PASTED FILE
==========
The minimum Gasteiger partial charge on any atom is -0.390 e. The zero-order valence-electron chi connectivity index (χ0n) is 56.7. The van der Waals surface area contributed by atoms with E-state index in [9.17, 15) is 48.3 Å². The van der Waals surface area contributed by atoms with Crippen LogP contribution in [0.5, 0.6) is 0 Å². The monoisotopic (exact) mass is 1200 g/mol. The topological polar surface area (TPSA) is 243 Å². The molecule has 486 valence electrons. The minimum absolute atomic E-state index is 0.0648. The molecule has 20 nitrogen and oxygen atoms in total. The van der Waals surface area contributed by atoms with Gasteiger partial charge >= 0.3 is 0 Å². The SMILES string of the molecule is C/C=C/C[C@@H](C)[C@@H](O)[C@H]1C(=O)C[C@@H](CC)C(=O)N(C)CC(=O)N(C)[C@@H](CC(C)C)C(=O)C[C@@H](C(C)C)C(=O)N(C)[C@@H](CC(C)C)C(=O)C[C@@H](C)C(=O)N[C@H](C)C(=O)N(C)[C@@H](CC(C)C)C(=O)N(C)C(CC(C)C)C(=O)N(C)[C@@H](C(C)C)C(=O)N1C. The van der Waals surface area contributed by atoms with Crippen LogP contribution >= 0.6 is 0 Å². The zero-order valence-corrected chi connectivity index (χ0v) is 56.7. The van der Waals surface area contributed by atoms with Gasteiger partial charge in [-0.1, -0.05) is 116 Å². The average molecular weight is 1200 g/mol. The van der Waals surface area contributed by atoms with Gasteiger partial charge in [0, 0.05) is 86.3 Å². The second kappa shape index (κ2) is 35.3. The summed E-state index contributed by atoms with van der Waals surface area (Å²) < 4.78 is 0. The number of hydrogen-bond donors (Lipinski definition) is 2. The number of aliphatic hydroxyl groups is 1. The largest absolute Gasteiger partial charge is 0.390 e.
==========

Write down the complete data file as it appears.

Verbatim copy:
The minimum Gasteiger partial charge on any atom is -0.390 e. The zero-order valence-electron chi connectivity index (χ0n) is 56.7. The van der Waals surface area contributed by atoms with E-state index in [9.17, 15) is 48.3 Å². The van der Waals surface area contributed by atoms with Crippen LogP contribution in [0.5, 0.6) is 0 Å². The monoisotopic (exact) mass is 1200 g/mol. The topological polar surface area (TPSA) is 243 Å². The molecule has 486 valence electrons. The minimum absolute atomic E-state index is 0.0648. The molecule has 20 nitrogen and oxygen atoms in total. The van der Waals surface area contributed by atoms with Gasteiger partial charge >= 0.3 is 0 Å². The SMILES string of the molecule is C/C=C/C[C@@H](C)[C@@H](O)[C@H]1C(=O)C[C@@H](CC)C(=O)N(C)CC(=O)N(C)[C@@H](CC(C)C)C(=O)C[C@@H](C(C)C)C(=O)N(C)[C@@H](CC(C)C)C(=O)C[C@@H](C)C(=O)N[C@H](C)C(=O)N(C)[C@@H](CC(C)C)C(=O)N(C)C(CC(C)C)C(=O)N(C)[C@@H](C(C)C)C(=O)N1C. The van der Waals surface area contributed by atoms with Crippen LogP contribution >= 0.6 is 0 Å². The zero-order valence-corrected chi connectivity index (χ0v) is 56.7. The van der Waals surface area contributed by atoms with Gasteiger partial charge in [-0.1, -0.05) is 116 Å². The average molecular weight is 1200 g/mol. The van der Waals surface area contributed by atoms with Gasteiger partial charge in [0, 0.05) is 86.3 Å². The second kappa shape index (κ2) is 35.3. The summed E-state index contributed by atoms with van der Waals surface area (Å²) < 4.78 is 0. The number of hydrogen-bond donors (Lipinski definition) is 2. The number of aliphatic hydroxyl groups is 1. The largest absolute Gasteiger partial charge is 0.390 e.